Laser ablation microprobe (LAM)-ICP-MS is established as a very powerful tool for moderate resolution in situ analysis of minerals at very low concentrations. It also has a demonstrated capability of performing useful reconnaissance 207Pb/206Pb age determinations (Feng et al., 1993; Fryer et al., 1993), but this application is limited largely to older (>1,000 Ma) zircons due to the small change of the 207Pb/206Pb isotope ratio with age for younger materials. Attempts to make age determinations using 235U/207Pb and 238U/206Pb isotope ratios with geologically useful precision have been hampered by very large elemental fractionation of U with respect to Pb during the ablation and transport processes. Procedures such as "active focusing" have been shown to reduce the magnitude of the fractionation and have allowed Pb/U elemental ratios to be determined on single zircon grains with typical precision of 3-20% (Hirata and Nesbitt, 1995). However, for many geological studies, significantly higher precision is required. This study examines new procedures to minimise elemental fractionation and their application to U/Pb zircon geochronology using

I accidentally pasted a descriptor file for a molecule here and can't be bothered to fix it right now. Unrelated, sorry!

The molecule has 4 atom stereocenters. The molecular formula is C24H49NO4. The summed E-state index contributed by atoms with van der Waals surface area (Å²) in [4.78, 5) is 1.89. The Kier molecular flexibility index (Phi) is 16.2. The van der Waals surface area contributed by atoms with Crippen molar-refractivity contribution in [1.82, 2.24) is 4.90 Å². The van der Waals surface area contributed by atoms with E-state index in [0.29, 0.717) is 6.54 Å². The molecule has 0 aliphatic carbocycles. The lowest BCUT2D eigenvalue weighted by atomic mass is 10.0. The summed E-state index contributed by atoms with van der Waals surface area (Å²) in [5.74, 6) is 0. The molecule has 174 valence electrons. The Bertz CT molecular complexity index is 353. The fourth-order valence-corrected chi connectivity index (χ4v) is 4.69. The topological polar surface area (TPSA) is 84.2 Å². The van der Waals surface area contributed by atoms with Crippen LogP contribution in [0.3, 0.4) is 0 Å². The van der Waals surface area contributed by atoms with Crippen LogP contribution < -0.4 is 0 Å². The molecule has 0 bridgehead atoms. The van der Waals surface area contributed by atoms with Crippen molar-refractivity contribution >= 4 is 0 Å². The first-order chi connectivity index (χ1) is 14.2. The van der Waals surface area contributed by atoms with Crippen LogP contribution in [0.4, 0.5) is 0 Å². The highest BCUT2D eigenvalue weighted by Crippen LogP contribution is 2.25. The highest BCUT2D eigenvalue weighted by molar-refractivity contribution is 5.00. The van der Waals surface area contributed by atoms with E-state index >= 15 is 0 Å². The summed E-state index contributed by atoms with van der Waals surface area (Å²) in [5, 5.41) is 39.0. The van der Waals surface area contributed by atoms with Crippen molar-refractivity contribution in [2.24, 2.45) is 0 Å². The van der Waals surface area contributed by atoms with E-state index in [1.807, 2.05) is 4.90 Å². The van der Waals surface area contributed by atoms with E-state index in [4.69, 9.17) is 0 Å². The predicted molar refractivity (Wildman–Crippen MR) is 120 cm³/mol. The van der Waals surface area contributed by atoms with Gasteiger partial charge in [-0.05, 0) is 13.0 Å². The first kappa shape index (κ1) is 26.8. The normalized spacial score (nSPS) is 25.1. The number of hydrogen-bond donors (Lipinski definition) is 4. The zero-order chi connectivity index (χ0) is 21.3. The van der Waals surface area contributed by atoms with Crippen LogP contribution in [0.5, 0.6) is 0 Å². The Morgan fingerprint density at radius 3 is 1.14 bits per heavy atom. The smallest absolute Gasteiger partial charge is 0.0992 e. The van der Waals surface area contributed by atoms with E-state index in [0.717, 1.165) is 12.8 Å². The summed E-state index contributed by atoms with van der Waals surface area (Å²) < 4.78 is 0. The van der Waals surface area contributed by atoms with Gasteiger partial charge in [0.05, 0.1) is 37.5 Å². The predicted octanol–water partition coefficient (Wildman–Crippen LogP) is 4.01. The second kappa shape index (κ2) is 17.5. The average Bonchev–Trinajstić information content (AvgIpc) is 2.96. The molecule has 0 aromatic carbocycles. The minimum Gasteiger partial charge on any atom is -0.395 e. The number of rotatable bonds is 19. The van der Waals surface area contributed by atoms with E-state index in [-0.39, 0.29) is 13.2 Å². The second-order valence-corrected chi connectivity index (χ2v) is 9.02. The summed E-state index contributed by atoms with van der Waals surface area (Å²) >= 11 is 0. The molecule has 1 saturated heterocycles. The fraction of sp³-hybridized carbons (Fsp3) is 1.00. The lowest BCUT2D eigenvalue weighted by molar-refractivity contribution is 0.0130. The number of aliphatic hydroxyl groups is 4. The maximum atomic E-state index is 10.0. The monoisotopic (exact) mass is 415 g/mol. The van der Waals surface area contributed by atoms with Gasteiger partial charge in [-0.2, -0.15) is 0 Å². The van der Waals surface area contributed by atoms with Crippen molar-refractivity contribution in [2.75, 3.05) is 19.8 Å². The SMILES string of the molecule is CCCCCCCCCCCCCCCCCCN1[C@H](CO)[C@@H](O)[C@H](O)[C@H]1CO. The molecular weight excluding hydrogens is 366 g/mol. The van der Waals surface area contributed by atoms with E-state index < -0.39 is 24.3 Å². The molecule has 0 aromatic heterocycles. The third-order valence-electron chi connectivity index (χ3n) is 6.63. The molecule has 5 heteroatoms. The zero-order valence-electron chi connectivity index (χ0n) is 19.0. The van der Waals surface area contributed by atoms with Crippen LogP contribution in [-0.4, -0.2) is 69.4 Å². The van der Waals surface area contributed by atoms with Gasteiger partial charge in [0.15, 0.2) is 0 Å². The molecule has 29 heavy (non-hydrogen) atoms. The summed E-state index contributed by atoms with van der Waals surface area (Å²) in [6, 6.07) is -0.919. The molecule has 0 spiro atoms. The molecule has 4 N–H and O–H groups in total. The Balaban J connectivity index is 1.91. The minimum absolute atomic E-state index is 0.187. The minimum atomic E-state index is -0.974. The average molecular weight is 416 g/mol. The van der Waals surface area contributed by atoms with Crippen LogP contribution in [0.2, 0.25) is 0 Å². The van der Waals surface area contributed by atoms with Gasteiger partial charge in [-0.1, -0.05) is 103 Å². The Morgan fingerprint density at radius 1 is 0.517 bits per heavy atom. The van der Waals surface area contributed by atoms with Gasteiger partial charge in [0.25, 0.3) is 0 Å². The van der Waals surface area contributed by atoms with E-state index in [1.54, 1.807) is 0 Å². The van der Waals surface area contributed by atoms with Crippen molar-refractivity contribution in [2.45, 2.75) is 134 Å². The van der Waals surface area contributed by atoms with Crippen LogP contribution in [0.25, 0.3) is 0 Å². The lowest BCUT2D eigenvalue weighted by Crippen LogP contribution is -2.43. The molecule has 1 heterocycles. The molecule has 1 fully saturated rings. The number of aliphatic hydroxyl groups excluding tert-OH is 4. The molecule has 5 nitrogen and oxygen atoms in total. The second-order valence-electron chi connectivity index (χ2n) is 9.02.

The instrumentation used is an in-house built laser ablation microprobe based on a frequency quadrupled Nd:YAG laser operating at a wavelength of 266 nm in the UV. A petrographic microscope incorporated into the system provides the specialised optics required for viewing and readily locating sample sites in petrographic mounts. The laser ablation cell is coupled to an enhanced sensitivity ICP-MS, the VG PQII+"S". This instrumentation has low ppb detection limits for U and Pb at 30 micron sampling resolution. Using modified laser beam delivery optics, which image a mask on to the sample to reduce thermal "edge effects", and a novel ablation spot cooling jet to further reduce the thermal processes that result in elemental fractionation, negligible fractionation of U with respect to Pb can be achieved routinely. Furthermore, greatly enhanced sensitivity is obtained compared to standard operating conditions. Data is acquired in a time-resolved mode, which allows the user to examine depth-resolved signals, to detect zones of Pb loss or high common Pb and inherited cores, and to select and integrate the most appropriate signal intervals. Laser "abrasion" of the sample can also be performed. Instrumental Hg background, which compromises accurate measurement of common Pb using 204Pb, is minimised by filtering the argon carrier gas through activated charcoal. The Pb background is minimised largely by careful attention to system cleanliness.
The strategies described allow U/Pb ratios to be measured with precision (1 r.s.d.) down to ca. 1%, providing accurate zircon ages with comparable, or better, precision. These figures of merit will be demonstrated using data for a suite of Palaeozoic zircons analysed by thermal ionisation mass spectrometry.
Feng, R., Machado, N., & Ludden, J.N., Geochim. Cosmochim. Acta 57, 3479-3486 (1993).
Fryer, B.J., Jackson, S.E., and Longerich, H.P., Chem. Geol. 109, 1-8 (1993).
Hirata, T. & Nesbitt, R.W., Geochim. Cosmochim. Acta 59, 2491-2500 (1995).